Tesco takes steps to refurbish rundown homes

PUBLISHED: 12:36 13 August 2008 | UPDATED: 13:31 06 May 2010

TESCO has taken the first step towards sprucing up derelict houses adjoining the St Albans site they want to develop. In the wake of the company s failure to get planning permission to build a 6,480 square metres supermarket on the former Evershed s site

TESCO has taken the first step towards sprucing up derelict houses adjoining the St Albans site they want to develop.

In the wake of the company's failure to get planning permission to build a 6,480 square metres supermarket on the former Evershed's site off London Road, Tesco has told the district council it is investigating bringing the houses up to a standard befitting their location.

They have suggested refurbishing them into townhouses which would then be available to buy or let.

It means that Tesco now appears to have acceded to the district council's wish to treat the derelict houses and the supermarket as two separate planning applications.

St Albans council's planning portfolio holder, Cllr Chris Brazier, said he was surprised to get the letter from Tesco but what they were offering was what he had asked them to do - treat the site as two separate applications.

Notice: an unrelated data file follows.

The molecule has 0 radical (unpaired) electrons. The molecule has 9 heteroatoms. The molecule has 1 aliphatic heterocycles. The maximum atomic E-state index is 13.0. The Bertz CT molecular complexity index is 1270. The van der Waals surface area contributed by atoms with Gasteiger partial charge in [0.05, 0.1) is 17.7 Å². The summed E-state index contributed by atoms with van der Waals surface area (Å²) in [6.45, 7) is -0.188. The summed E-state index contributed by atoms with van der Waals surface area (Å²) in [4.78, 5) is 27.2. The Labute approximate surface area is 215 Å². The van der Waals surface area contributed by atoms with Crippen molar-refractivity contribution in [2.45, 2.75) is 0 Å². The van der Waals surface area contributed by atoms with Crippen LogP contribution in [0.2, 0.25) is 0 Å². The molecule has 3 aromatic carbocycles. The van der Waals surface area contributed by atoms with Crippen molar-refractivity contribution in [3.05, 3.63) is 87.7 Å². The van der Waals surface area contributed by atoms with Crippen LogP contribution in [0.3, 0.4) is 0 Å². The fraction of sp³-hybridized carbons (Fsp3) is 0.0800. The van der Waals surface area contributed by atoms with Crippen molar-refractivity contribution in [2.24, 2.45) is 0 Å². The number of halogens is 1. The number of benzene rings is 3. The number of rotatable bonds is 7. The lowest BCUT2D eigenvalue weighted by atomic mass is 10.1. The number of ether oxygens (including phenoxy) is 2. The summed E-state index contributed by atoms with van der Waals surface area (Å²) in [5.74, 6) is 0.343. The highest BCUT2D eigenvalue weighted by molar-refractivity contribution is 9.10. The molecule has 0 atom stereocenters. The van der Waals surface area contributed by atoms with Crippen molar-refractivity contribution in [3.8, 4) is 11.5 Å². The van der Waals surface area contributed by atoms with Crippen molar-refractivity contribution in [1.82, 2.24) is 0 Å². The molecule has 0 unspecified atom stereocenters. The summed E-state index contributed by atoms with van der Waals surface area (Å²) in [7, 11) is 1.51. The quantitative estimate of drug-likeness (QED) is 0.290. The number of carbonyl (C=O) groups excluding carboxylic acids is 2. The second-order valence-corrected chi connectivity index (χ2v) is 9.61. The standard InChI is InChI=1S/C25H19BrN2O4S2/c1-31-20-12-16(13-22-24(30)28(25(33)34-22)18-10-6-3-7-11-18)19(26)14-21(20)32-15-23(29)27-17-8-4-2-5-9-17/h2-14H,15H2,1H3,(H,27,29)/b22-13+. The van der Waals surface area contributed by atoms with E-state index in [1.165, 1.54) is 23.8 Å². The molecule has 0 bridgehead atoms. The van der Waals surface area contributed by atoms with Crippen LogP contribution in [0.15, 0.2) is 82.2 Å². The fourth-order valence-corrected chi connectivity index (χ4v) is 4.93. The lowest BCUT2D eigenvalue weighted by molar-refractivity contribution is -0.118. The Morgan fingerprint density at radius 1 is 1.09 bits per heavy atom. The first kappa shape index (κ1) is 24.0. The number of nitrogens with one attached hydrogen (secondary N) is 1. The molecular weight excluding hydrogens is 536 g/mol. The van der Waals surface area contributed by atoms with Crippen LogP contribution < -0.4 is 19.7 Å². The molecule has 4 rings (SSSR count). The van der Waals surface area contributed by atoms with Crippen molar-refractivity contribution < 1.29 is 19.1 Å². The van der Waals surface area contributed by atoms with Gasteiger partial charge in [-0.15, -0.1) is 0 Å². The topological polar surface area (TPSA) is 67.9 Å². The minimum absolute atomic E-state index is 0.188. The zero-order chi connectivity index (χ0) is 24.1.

He went on: "Tesco say they have instructed a company to appraise London Road with a view to it becoming a standalone application.

"It is showing a will on their part and I think they are also looking at it more in a political way to keep the residents and objectors like St Albans Civic Society happy."

He pointed out that should Tesco push ahead with the work on the houses, they would have the option of selling them should they wish.

Last month St Albans MP Anne Main wrote to both Tesco and the district council to ask them to take action over the condition of the houses even though the Evershed's site as a whole remains undeveloped.

But Cllr Brazier confirmed that Tesco had been told earlier this year that they either had to submit a planning application or the London Road properties would be repossessed by the council and rented out.

There is still no indication whether Tesco will appeal against the council's decision to refuse planning permission for the supermarket scheme.

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